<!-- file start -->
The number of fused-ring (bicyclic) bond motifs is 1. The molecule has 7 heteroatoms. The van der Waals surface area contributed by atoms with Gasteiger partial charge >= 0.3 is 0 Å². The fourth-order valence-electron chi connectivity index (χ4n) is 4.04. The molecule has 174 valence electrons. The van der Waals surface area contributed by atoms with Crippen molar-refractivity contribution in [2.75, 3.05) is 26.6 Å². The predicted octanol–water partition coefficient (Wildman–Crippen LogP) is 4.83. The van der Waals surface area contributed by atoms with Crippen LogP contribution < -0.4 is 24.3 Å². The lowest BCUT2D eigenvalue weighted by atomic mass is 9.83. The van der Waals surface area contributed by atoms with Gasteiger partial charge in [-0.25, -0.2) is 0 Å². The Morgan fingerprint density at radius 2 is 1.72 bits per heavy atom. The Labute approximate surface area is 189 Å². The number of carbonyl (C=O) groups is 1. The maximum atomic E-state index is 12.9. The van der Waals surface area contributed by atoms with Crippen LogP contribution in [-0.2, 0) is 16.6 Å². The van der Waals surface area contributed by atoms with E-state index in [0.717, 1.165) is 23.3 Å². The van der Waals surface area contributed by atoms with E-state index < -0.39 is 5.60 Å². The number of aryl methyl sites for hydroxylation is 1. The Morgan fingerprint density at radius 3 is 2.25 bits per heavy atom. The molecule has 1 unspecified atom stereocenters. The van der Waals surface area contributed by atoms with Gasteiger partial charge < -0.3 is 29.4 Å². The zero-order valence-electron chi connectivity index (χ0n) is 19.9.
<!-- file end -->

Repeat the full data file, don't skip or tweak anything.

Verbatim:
The number of fused-ring (bicyclic) bond motifs is 1. The molecule has 7 heteroatoms. The van der Waals surface area contributed by atoms with Gasteiger partial charge >= 0.3 is 0 Å². The fourth-order valence-electron chi connectivity index (χ4n) is 4.04. The molecule has 174 valence electrons. The van der Waals surface area contributed by atoms with Crippen molar-refractivity contribution in [2.75, 3.05) is 26.6 Å². The predicted octanol–water partition coefficient (Wildman–Crippen LogP) is 4.83. The van der Waals surface area contributed by atoms with Crippen LogP contribution < -0.4 is 24.3 Å². The lowest BCUT2D eigenvalue weighted by atomic mass is 9.83. The van der Waals surface area contributed by atoms with Gasteiger partial charge in [-0.25, -0.2) is 0 Å². The Morgan fingerprint density at radius 2 is 1.72 bits per heavy atom. The Labute approximate surface area is 189 Å². The number of carbonyl (C=O) groups is 1. The maximum atomic E-state index is 12.9. The van der Waals surface area contributed by atoms with Crippen LogP contribution in [-0.2, 0) is 16.6 Å². The van der Waals surface area contributed by atoms with E-state index in [0.717, 1.165) is 23.3 Å². The van der Waals surface area contributed by atoms with E-state index < -0.39 is 5.60 Å². The number of aryl methyl sites for hydroxylation is 1. The Morgan fingerprint density at radius 3 is 2.25 bits per heavy atom. The molecule has 1 unspecified atom stereocenters. The van der Waals surface area contributed by atoms with Gasteiger partial charge < -0.3 is 29.4 Å². The zero-order valence-electron chi connectivity index (χ0n) is 19.9.